From the Hindustan Times, we find out more about what the ADB says in their report.
"For poor families in developing Asia, who already spend more than 60 per cent of their income on food, higher food prices further reduce their ability to pay for medical care and their children's education," ADB chief economist Changyong Rhee said.
The report said the fast and persistent rise in the cost of many Asian food staples since the middle of last year, coupled with crude oil reaching a 31-month high in March, are a serious setback for the region, which has rebounded rapidly and strongly from the global economic crisis.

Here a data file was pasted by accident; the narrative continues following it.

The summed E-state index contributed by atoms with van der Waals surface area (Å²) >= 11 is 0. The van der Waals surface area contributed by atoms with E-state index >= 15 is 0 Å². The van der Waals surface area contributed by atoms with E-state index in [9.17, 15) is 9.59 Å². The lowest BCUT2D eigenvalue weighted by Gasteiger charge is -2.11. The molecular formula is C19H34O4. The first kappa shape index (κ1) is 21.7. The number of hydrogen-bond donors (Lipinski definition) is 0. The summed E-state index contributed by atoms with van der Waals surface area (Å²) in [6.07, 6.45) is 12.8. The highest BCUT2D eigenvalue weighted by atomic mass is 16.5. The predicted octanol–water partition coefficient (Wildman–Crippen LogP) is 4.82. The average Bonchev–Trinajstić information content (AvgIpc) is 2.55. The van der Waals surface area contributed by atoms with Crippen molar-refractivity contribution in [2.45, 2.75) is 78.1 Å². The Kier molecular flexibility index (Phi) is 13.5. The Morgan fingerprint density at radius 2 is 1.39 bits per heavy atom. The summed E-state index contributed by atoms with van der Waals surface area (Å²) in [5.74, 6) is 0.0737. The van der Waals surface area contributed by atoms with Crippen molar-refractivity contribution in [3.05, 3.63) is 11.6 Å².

As per the report, if the global food and oil price hikes seen in early 2011 persist for the remainder of the year, economic growth in the region could be reduced by up to 1.5 percentage points.
"Left unchecked, the food crisis will badly undermine recent gains in poverty reduction made in Asia," Rhee added.
The short-term outlook looks bleak, as food prices are likely to continue with their upward trend because of factors such as production shortfalls, rising demand for food from more populous and wealthier developing countries and shrinking available agricultural land, the report said.